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Asia

Growing concern India's unique IDs could violate privacy

India's unique identity numbers, which will contain information such as names and date of birth, have raised fears that data protection rights might be abused.

Over the next three years, 60 percent of India's 1.2-billion strong population will have been issued unique identity numbers

Over the next three years, 60 percent of India's 1.2-billion strong population will have been issued unique identity numbers

The project to give India's population of 1.2 billion unique identity numbers (UID), is aimed at establishing citizenship, reducing identity-related fraud, addressing security issues and preventing leakages in different government schemes.

Currently, only 1,500 individuals from a small village called Tembhili in Maharashtra have UIDs but when the scheme is completed, India will be the country with the largest database of information about its citizens in the world.

Armed with fingerprinting machines, iris scanners and cameras, officials have fanned out across India’s towns and villages to give every citizen a lifelong 12-digit unique ID number.

Nandan Nilekani is the chairman of the Unique Identification Authority

Nandan Nilekani is the chairman of the Unique Identification Authority

UIDs could lead to lack of privacy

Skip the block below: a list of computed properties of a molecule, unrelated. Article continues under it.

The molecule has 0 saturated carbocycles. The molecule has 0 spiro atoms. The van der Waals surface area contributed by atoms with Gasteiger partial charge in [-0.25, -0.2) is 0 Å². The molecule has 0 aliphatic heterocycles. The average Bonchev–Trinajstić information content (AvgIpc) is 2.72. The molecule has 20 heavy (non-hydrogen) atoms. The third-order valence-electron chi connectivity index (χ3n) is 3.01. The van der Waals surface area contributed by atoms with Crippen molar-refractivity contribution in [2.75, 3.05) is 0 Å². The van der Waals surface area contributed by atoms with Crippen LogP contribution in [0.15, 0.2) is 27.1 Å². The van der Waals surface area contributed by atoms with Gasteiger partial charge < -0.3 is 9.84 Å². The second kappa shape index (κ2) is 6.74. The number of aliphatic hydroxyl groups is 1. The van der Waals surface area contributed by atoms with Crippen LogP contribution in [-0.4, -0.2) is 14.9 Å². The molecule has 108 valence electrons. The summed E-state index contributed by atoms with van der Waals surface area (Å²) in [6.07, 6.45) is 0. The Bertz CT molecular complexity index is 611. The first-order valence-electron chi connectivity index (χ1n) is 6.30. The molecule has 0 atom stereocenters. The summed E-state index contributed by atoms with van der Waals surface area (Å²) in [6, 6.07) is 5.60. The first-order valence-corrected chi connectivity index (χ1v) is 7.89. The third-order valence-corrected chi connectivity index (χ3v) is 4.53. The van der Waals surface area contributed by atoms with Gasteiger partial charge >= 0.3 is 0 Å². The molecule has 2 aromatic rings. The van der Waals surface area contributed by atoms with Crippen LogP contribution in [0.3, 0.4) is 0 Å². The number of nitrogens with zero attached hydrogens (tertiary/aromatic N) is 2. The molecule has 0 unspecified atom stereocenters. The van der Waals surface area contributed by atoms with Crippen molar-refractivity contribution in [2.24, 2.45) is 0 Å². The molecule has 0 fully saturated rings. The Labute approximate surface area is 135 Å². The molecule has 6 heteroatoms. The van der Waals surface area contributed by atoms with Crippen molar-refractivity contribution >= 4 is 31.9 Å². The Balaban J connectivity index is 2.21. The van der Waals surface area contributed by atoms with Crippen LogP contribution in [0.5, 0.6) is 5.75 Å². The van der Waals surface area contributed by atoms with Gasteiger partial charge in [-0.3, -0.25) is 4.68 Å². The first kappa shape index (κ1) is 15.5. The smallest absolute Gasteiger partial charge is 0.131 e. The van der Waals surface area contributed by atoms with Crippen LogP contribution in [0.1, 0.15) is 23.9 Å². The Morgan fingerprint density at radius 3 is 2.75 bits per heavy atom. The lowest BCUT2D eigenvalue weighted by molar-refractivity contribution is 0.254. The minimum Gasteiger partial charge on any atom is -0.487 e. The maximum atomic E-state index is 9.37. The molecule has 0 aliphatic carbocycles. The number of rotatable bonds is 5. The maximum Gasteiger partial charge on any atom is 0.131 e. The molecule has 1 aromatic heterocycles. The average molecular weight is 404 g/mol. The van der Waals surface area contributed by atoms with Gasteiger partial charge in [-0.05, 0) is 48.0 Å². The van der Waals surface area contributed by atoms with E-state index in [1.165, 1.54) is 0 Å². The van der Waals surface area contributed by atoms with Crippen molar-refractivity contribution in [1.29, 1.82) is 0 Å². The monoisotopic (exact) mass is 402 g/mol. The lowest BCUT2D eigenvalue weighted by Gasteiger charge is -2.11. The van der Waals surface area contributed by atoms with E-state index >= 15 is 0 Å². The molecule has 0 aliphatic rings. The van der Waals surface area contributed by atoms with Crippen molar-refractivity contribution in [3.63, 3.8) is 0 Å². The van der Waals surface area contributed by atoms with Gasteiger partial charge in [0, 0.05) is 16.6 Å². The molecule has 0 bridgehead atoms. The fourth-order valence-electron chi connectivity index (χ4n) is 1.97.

However, there is increasing concern that the UIDs could lead to a loss of privacy.

"It does not at all account for the problems that we expect to have, like surveillance, profiling, identity theft. The fact that you have all the data in one central registry could lead to a lot of problems and a changing relationship between the state and the people," says Usha Ramanatham, a prominent legal expert.

However, economic analyst M. K Venu says the project’s foremost priority is to identify target groups for various government programmes: "The UID essentially is aimed at providing identities to the very poor, which number about 600 million.

"The government spends over $100 billion annually in delivering various social welfare programmes for them. And it is very important that these people have an identity. The primary importance of the UID in India is to bring 600 million people out of poverty, by targeting them in a transparent manner."

Technology will tag everybody and everything

Ramanathan is still not convinced and says "technology has brought all these problems in. UIDs will tag every person, the GPS system will tag every place and a public information and infrastructure system will tag every institution. That’s the kind of invasion of privacy that we are actually being told will happen."

Eventually, paper identity cards will be replaced with biometric plastic IDs

Eventually, paper identity cards will be replaced with biometric plastic IDs

The head of the Unique Identification Project is Nandan Nilekani, a former CEO of Infosys Technologies, the flagship of India's information technology sector. In 2009, he was listed by Time Magazine among the world's 100 most influential people.

"This concern is limited to the well-off class in India for whom this is a privacy issue," argues Venu. "Whereas for the 600-700 million people who do not have enough to eat, who do not have shelter, who do not have clothing, this is not a privacy issue at all. They want to be recognized by the state for the delivery of these social welfare programmes."

The project plans to cover 60 percent of India's citizens over the next three years.

Author: Murali Krishnan
Editor: Anne Thomas